The York Art Gallery is well known for its major exhibitions, such as the recent Grayson Perry: the pre-therapy years installation. Once again, the gallery takes the cookie with its significant new collection, Young Gainsborough: drawings of landscapes rediscovered. The exhibition features 25 landscape drawings, which over the past decade have been reassigned as works by Thomas Gainsborough, not Sir Edwin Landseer – as has been believed since 1874.
How can such a large number of works be wrongly attributed, and for so long, you ask?
The evidence is admittedly misleading, making it almost definitely seem Landseer’s. First, in terms of approach, style and color, the designs are uniquely Landseer; although he is best known for his animal paintings, as well as the lion sculptures framing the base of Nelson’s Column in Trafalgar Square, London, a quick Google search shows you the similarities between Landseer’s sketches and those displayed in the Young Gainsborough exposure. Additionally, the designs were originally acquired by Queen Victoria, in Landseer’s own studio, and have since been kept at Windsor Castle, bound in a book called Sketches by Sir E Landseer.
Enough for someone to think they’re from Landseer, eh?
Anyone, that is, except art historian Lindsay Stainton. Stainton saw that one of the sketches oddly resembled Gainsborough’s most famous landscape painting, Cornard wood, and made the connection that in fact the designs were all by Gainsborough.
Cornard wood depicts a forest two miles from Gainsborough’s childhood home and, for the first time since their creation in Gainsborough’s studio in 1748, the draft Cornard wood and the painting itself hang side by side.
The techniques used by Gainsborough for his works are evident in the Study for Cornard Wood. Do you remember the grid technique you were taught at school? Gainsborough was a pro to use it. By crisscrossing a smaller image, an artist can transfer and magnify the scene onto another material – in this case, the 61-inch-wide beast from a canvas Gainsborough chose for this pastoral scene. Small traces of paint on the To study show that while he was working, Gainsborough kept the original smaller image handy.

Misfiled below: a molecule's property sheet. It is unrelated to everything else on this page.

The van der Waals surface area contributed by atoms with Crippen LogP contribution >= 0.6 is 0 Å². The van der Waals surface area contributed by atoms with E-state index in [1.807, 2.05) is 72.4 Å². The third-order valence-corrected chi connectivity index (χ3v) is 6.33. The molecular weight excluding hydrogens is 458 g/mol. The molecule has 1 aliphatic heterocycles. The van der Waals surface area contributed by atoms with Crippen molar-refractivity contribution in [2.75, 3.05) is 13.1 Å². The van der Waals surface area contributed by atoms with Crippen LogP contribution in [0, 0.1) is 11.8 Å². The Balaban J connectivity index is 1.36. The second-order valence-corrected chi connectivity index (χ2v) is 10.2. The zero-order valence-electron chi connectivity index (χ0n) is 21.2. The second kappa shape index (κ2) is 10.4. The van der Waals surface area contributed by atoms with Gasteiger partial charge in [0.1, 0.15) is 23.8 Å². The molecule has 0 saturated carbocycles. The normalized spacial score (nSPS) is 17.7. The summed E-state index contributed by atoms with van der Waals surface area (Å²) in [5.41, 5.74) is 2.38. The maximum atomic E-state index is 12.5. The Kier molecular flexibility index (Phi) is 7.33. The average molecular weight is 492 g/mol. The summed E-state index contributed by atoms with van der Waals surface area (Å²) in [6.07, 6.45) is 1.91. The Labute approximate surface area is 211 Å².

Although Gainsborough is perhaps best known now for his portraits of bourgeois society, his personal preference was for landscape painting, which makes this exhibition all the more poignant. His love for his native Suffolk countryside is evident in the sprawling rural works he has created, but the exhibition also highlights the influence of other places and artists on Gainsborough. The Suffolk Lowlands are very similar to the vast lands of the Netherlands, and Gainsborough’s admiration for Dutch artists is demonstrated at the York Art Gallery, with works by Jacob van Ruisdael, Jan Wijnants and Meindert Hobbema, the apprentice by Ruisdael. The similarities in tone, subject and color are easily seen. These 17th-century Dutch landscapes not only provide additional context and setting for Gainsborough’s contemporary work and style, but add a historic and slightly evasive element to the exhibit.
Much like with the Gallery’s recent exhibition examining the foundations of Grayson Perry’s works, this exploration of Gainsborough’s earlier works helps us understand his relationship to creation and his subsequent approach to landscapes. Rosie Razzall, curator at the Royal Collection Trust, explained that Gainsborough’s choice of material for her sketches is interesting because it is inexpensive paper for packaging. The slightly rough and coarse texture of the paper provided a good surface for chalk work, with some pages being used for double-sided work.
The gallery sets a more contemporary tone with the third room in the exhibition being, as Dr Beatrice Bertram told me, an attempt to push the boundaries of different mediums and respond to Gainsborough’s own views on British pastoral care. The third gallery makes its debut Clay, Peat, Cage by Jade Montserrat and Webb-Ellis, a video performance trio exploring the landscape of North Yorkshire. Montserrat also collaborated with the Teenage Art School and the Practically Creative duo, to create their own artistic responses to local landscapes.
Young Gainsborough: drawings of landscapes rediscovered is a historic exhibition and worth a visit to see the early works of one of Britain’s most prolific and acclaimed artists. It is open in York until February 13, 2022, before moving to the National Gallery of Ireland and Nottingham Castle throughout 2022. With this major exhibition, York Art Gallery continues to stand out as a significant force in the world of art, and it’s next year also with the opening of Beyond Bloomsbury: Life, Love and Legacy early March.